3 Ways Key Control Helps Campus First Responders
How does key control keep campus populations safer before and during emergencies?
When you stop to observe how many keys are used for all the locks at sprawling educational, healthcare, or corporate campus environments, you will find that there are literally thousands of them. All it takes is one lost key to expose risk of potential threats and security breaches. Precluding any potential campus emergency or natural disaster, it is imperative to always know where all facility keys are so first responders can take necessary actions quickly.
Campuses face a variety of security threats around-the-clock. For this reason, campus emergency plans need key control and asset management technology to reduce or eliminate vulnerabilities on campus. Using key control technology maximizes security and safety as an important component of a complete security plan.
Electronic key control systems secure all campus keys within access-controlled key cabinets. Authorized users gain access to their keys with their PIN code, access card, or through biometric identification. When keys are returned, the system’s electronic locking device secures each key within the cabinet. Additionally, all key transactions are recorded such as who removed a key, and where and when it has been returned.
Let’s examine three critical elements electronic key control provides to campus security and first responders:
Key Control Promotes Security Planning
Auditing and improving security measures for campus safety must always include strategies to assist first responders as they arrive on site during emergencies such as fires, floods, evacuations, or active shooter situations. Well-defined procedures with strategically located and networked key control systems make it possible for first responders to act quickly, saving lives, and preventing thousands or millions of dollars in damages.
Pre-activated identification badges distributed to first responders allow for speedy access to necessary keys at strategically located key control cabinets throughout a campus. Key control systems allow first responders to open doors to sensitive areas of buildings, such as laboratories and mechanical rooms, to immediately manage damage control during electrical or structural fires, floods, or active shooter situations.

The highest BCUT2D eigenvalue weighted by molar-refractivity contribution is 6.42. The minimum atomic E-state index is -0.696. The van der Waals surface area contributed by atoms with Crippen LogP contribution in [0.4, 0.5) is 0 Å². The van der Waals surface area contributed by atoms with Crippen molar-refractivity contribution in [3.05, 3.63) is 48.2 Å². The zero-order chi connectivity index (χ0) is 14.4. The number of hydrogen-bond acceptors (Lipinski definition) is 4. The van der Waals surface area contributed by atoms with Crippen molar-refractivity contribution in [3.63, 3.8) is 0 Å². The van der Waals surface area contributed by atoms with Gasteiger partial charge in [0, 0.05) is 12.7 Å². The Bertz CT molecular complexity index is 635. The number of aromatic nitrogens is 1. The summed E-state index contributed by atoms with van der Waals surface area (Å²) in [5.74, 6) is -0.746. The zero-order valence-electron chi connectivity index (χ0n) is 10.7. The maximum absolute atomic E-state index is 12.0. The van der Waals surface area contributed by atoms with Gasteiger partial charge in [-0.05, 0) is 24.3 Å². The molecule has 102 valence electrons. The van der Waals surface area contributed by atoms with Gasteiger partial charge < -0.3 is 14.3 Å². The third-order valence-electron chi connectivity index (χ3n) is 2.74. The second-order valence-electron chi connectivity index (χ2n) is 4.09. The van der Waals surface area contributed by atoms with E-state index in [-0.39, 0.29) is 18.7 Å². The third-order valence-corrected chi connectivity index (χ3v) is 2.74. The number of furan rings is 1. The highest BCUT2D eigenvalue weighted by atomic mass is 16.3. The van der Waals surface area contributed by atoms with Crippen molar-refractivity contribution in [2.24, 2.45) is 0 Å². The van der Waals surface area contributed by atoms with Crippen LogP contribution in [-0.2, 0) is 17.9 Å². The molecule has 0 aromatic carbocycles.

Key Control Provides Information
Electronic key control provides an additional layer of security and information for first responders. Networked systems transmit activity information to a central location where all key transactions can be monitored and administered remotely through desktops, laptops, and mobile devices.
Immediate confirmation of where all keys are located and identifying who has possession of them leaves an audit trail, which is critical information for security personnel and first responders. When electronic key control is integrated with access control systems, security administrators and first responders receive a bigger picture of actual-time security. Information that is synchronized and shared allows for faster security response time, which is so critical to save lives.
Key Control Maximizes Security Protocol
Campus populations change daily. Without adequate key control measures in place, misplaced keys can result in serious security breaches. Valuable time can also be lost when emergency situations arise. Electronic key control systems maintain strict accountability for keys and prevent key misuse, duplication, and distribution.
Time is of the essence for first responders. Current and reliable information provided by a key control system allows for emergency preparedness and for expediting pre-shared procedures to protect populations on campuses around the world.
Morse Watchmans is the original developer and leader of electronic key control and has authorized representatives globally.
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